As the victories pile up, the distances get longer, and the margins of victory remain gobs of daylight, it's time to start getting excited about precocious juveniles. My Boston Gal, by Boston Harbor out of the Forty Niner mare Western League, has done nothing wrong in three starts, and jockey Calvin Borel said she's still got plenty to learn. It's time to get excited.
My Boston Gal ran to her 1-2 odds in the 1 1/16-mile $219,600 Golden Rod Stakes (gr. II) Nov. 30, defeating six foes in 1:45 flat for J. Chester Porter's Stoneledge Racing Stable, Phil Milner, and Randy Bloch. She was bred by W.T. Young's Overbrook Farm.
Borel rated his charge in fourth position early behind Jodys Deelite, My Trusty Cat, and Star of Atticus. Trainer Carl Nafzger instructed his rider to ease her back off the break and come from behind. But the star of the show made things a little tricky. "She'd never been two turns, and she got confused," Borel said. "She was on the wrong lead going around the first turn. I eased off her and she went fine, but then she got to looking around at the gates around the second turn."
It didn't matter much. When My Boston Gal made her move, the leaders looked like they were standing still. The only potential threat was Belle of Perintown, who Mark Guidry had following the favorite around the curve. But that one flattened out in the stretch, and My Boston Gal won it by 31/4 lengths with Holiday Lady and My Trusty Cat following. "She won, but she's a better filly than she showed today," Borel said. "She'll learn." Nafzger, who has already gone south to set up his stable for winter, was winning the Golden Rod for the second consecutive time, after Belterra's win last year. Soto Far So Good
An hour later the boys got to strut their stuff in the $231,200 Kentucky Jockey Club Stakes (gr. II) over the same distance. A dozen lined up, and 2-1 favorite Cat Genius, from the outside gate, quickly cleared the field, racing ahead of Champali, Domestic Dispute, and Midway Road up the backstretch through splits of :23.06 and :46.05. Although his lead widened to three lengths, the prompt fractions would take their toll, and Bob Baffert's Domestic Dispute grabbed the front on the second turn.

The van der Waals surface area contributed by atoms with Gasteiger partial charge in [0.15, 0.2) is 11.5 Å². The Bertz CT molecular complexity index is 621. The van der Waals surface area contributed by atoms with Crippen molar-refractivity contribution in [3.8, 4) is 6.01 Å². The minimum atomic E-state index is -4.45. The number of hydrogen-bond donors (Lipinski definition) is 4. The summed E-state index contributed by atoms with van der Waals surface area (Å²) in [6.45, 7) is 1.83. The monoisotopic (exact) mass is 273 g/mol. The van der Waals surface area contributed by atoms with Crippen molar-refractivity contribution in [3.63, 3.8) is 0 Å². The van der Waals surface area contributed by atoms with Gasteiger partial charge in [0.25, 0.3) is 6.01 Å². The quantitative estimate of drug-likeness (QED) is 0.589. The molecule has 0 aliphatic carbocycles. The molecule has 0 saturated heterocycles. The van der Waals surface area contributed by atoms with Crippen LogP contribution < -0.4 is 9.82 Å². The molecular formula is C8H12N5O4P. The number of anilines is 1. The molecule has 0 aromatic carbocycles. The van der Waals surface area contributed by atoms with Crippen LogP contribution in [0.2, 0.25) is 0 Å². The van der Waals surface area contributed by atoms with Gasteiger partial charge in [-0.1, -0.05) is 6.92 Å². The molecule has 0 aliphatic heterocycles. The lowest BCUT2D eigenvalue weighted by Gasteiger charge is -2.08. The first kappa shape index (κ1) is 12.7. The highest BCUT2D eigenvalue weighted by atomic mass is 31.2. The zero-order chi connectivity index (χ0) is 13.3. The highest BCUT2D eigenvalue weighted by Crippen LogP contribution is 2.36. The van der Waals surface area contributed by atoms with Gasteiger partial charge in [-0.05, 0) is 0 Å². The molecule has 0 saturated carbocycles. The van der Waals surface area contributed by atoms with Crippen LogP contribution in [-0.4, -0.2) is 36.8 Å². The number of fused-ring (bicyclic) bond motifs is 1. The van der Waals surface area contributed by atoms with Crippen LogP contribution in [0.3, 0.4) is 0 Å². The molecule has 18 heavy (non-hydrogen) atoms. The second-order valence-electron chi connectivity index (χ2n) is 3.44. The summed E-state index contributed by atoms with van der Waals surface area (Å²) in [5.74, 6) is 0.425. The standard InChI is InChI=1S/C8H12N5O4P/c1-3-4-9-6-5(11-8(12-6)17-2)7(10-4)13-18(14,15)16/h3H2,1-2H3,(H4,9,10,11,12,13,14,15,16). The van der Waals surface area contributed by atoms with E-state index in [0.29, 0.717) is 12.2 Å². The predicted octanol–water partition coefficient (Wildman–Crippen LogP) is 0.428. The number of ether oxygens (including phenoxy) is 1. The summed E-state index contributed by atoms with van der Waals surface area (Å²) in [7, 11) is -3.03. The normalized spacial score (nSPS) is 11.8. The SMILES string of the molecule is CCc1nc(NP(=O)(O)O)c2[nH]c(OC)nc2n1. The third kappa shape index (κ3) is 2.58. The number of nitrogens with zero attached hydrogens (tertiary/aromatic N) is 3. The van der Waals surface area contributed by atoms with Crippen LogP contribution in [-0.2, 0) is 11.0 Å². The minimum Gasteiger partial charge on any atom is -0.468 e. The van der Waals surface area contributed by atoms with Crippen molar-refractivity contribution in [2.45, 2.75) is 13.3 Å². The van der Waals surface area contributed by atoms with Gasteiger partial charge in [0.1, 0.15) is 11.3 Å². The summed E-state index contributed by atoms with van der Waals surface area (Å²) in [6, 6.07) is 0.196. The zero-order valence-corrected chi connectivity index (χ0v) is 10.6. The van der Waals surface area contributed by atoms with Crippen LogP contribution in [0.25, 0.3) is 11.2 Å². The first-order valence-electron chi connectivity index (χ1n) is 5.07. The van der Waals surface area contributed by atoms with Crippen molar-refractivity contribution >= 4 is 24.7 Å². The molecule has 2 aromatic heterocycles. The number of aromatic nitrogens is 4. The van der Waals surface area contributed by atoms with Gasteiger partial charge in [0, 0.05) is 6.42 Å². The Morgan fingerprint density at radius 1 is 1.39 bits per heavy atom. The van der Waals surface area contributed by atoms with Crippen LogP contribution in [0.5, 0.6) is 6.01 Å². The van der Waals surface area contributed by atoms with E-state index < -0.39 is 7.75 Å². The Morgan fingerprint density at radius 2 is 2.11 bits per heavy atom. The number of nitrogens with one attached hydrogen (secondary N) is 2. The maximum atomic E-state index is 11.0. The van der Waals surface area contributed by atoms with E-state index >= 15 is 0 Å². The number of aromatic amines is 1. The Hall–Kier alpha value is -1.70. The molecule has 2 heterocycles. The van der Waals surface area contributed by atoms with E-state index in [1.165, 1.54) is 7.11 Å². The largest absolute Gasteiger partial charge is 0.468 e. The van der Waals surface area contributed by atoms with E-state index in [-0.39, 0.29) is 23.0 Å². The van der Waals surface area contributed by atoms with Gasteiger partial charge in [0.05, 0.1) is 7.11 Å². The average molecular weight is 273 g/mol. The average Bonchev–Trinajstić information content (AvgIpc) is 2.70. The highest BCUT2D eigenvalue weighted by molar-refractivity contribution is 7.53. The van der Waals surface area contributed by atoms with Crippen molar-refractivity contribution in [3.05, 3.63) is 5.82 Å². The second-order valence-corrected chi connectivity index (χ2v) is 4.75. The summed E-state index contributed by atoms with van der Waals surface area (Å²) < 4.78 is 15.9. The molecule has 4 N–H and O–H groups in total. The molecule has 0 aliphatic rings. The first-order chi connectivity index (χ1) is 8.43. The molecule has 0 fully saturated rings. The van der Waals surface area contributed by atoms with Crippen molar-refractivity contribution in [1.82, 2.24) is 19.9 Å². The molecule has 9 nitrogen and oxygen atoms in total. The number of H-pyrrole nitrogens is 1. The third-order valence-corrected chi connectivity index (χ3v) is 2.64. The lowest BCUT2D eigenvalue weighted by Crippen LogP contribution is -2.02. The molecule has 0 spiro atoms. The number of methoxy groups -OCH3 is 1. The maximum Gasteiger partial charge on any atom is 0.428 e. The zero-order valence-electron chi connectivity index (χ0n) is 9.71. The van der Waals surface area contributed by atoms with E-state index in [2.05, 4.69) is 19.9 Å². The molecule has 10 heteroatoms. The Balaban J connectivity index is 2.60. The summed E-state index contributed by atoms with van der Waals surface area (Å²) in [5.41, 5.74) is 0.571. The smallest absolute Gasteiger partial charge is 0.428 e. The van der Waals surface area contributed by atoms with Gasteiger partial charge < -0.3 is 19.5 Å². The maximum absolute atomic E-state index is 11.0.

By now, the cavalry charge had started from the back, however, and at the top of the lane it seemed the entire field lined up to decide the outcome. From farthest outside emerged Ten Cents a Shine and Soto, the latter a Dehere colt out of the Crafty Prospector mare Subtle Fragrance trained by Michael Dickinson. Those two battled gamely down the stretch, with Soto proving a length quicker in 1:44.67. Soto is now undefeated in three starts, and has earned $192,964 for German Baron George von Ullman's Gallop LLC. He was bred in Kentucky by Domino Stud of Lexington.
"The Baron, his wife, and his mother have the oldest and most famous stud farm in Germany, and have won the German Derby 17 times," said Dickinson. "This is the first horse they've had in training in America. I wanted to go to the Breeders' Cup, but he thought he needed more time. He's easy to train, and distance is not a problem. I don't know what the plans are, I just do what I'm told," Dickinson said with a merry glint in his eye. Hmmm. A win over the Churchill strip. Distance not a problem. Undefeated. You make the call. b Spires Notebook
Jockey Pat Day ran away with the jockey title for the meet, which closed Nov. 30. Apprentice John McKee finished second...Kenny McPeek took the training crown, and Ken and Sarah Ramsey were top owners for a record sixth straight Churchill meeting.